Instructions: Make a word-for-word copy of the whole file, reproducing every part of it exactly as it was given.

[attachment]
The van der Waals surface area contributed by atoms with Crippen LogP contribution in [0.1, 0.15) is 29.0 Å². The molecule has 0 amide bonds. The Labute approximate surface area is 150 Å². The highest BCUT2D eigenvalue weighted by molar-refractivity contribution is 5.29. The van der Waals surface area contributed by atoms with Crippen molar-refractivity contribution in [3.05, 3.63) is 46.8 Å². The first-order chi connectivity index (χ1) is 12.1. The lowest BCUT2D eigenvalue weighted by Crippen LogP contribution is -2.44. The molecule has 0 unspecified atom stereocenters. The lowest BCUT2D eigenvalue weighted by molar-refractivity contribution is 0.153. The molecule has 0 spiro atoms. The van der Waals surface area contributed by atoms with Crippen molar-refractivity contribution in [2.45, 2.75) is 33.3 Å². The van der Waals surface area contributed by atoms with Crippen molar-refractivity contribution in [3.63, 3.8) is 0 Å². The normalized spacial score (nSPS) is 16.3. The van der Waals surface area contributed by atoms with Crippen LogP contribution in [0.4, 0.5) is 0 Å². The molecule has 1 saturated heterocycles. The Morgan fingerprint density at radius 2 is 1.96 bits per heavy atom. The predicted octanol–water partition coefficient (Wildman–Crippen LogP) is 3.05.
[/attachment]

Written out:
The van der Waals surface area contributed by atoms with Crippen LogP contribution in [0.1, 0.15) is 29.0 Å². The molecule has 0 amide bonds. The Labute approximate surface area is 150 Å². The highest BCUT2D eigenvalue weighted by molar-refractivity contribution is 5.29. The van der Waals surface area contributed by atoms with Crippen molar-refractivity contribution in [3.05, 3.63) is 46.8 Å². The first-order chi connectivity index (χ1) is 12.1. The lowest BCUT2D eigenvalue weighted by Crippen LogP contribution is -2.44. The molecule has 0 unspecified atom stereocenters. The lowest BCUT2D eigenvalue weighted by molar-refractivity contribution is 0.153. The molecule has 0 spiro atoms. The van der Waals surface area contributed by atoms with Crippen molar-refractivity contribution in [2.45, 2.75) is 33.3 Å². The van der Waals surface area contributed by atoms with Crippen molar-refractivity contribution in [3.63, 3.8) is 0 Å². The normalized spacial score (nSPS) is 16.3. The van der Waals surface area contributed by atoms with Crippen LogP contribution in [0.4, 0.5) is 0 Å². The molecule has 1 saturated heterocycles. The Morgan fingerprint density at radius 2 is 1.96 bits per heavy atom. The predicted octanol–water partition coefficient (Wildman–Crippen LogP) is 3.05.